That historic moment when the perfect team unifies beyond an opportunity, pregnant with possibility, is the essential scene of any great innovation legend: think Jobs and Wozniak when they created Apple, Gates and Allen with Microsoft, or Page and Brin with Google.
Organizations that have all the money, talent and technology in the world are struggling to innovate with deadly consequences. Why?
- They get real comfortable
- They take it nice and slow
- They stop caring about those pesky customers
Confucius, when asked about leadership, likened people to grass and the ruler to wind: whichever way the wind blows so will bend the grass.
Here is the fundamental issue: innovation seems too risky. Your company says they want it. They hold innovation events, call “innovation” a top priority, and build internal innovation teams. But no one, even the most admired innovators, is confident their efforts are paying off.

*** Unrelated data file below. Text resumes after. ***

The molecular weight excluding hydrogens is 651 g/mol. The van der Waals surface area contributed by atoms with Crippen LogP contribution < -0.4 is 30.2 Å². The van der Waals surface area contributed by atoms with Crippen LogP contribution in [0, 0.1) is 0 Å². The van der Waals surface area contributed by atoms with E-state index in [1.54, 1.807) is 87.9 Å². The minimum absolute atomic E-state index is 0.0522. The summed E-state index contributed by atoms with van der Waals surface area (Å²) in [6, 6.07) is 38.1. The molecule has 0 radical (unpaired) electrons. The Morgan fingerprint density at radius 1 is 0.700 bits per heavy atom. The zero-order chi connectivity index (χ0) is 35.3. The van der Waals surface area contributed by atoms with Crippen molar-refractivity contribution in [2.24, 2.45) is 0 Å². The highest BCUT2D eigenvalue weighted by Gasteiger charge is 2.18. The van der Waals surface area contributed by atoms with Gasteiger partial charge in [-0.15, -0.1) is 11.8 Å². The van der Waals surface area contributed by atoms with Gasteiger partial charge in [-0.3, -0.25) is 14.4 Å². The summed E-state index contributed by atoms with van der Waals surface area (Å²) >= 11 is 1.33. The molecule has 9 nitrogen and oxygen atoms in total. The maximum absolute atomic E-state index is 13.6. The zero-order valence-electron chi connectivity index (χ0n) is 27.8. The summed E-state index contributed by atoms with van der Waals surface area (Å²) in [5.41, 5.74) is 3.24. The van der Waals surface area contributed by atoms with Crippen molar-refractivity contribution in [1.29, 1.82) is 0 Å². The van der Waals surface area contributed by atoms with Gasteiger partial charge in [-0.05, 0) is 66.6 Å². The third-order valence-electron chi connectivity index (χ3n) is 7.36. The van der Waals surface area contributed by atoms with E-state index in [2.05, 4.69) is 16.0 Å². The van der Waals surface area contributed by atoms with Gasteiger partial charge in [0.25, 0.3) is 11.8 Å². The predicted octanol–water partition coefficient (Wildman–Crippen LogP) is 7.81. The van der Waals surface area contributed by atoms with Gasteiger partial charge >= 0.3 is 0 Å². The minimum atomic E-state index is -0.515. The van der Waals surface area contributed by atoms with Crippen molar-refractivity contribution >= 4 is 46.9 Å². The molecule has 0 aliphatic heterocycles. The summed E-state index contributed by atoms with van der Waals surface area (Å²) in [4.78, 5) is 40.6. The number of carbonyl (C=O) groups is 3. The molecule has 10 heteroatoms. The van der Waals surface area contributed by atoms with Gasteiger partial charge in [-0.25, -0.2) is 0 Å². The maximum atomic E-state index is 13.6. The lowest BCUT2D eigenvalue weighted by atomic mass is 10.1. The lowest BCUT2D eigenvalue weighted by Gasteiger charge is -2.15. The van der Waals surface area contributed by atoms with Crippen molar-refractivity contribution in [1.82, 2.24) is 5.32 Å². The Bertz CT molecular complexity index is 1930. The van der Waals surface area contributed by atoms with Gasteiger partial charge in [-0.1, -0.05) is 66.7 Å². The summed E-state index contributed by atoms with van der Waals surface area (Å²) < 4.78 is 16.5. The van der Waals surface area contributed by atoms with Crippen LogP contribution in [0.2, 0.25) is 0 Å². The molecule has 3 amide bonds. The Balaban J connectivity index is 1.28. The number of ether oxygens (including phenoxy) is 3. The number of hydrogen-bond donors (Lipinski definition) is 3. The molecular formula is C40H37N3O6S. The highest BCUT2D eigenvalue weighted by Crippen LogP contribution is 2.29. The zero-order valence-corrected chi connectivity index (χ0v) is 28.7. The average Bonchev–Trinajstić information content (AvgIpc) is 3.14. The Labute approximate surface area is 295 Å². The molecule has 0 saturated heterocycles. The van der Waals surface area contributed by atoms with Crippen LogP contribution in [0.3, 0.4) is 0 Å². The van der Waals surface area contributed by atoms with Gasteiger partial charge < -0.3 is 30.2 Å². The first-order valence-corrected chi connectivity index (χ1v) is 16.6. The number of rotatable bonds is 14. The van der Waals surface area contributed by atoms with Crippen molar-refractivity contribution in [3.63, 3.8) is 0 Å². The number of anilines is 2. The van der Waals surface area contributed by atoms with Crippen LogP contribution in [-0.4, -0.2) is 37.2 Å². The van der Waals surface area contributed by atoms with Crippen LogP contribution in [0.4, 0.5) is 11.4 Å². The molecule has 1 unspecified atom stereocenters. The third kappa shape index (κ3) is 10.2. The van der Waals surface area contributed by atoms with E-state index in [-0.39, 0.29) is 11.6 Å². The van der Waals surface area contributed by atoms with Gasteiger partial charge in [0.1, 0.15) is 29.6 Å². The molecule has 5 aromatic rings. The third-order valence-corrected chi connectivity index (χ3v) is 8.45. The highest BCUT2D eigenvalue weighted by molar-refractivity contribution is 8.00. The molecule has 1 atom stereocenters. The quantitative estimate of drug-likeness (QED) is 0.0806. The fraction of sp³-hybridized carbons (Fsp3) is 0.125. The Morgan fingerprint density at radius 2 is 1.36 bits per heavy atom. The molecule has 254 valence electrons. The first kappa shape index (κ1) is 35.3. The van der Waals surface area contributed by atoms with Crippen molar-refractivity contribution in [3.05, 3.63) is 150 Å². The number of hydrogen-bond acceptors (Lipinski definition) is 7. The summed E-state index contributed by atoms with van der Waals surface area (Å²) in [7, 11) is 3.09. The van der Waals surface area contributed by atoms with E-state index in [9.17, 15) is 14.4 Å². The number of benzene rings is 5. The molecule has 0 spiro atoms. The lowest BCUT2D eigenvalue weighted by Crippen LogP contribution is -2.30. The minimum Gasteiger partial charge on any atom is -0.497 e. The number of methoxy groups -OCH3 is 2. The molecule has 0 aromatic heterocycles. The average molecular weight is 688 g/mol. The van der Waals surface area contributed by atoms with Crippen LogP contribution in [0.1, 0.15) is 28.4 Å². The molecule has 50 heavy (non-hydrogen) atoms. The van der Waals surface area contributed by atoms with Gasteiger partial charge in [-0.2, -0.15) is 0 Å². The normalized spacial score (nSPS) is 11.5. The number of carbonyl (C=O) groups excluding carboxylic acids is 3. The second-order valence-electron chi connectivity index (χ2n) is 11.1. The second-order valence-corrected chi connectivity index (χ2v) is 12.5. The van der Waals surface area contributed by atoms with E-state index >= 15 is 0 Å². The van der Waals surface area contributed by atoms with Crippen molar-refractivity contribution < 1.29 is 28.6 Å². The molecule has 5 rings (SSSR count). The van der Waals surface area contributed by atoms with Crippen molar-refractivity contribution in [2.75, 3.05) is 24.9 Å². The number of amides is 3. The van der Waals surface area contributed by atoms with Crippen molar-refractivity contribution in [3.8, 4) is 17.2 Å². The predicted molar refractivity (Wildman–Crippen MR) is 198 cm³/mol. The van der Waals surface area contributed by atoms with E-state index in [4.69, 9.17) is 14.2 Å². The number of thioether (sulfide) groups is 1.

Every week I interview five to 10 innovators and innovation experts as part of my book project. Each time I ask the same question: In your experience, what are the greatest barriers to innovative ideas realizing their potential inside large organizations?
Thousands of years ago, hunter-gatherers huddled around campfires would share stories of the “great hunt” or battle. Our heroes in these narratives left the safety of camp, clad in leather, wielding swords, stepped into dark woods to battle a mythically large creature or enemy, and returned in glory with meat to feed a village.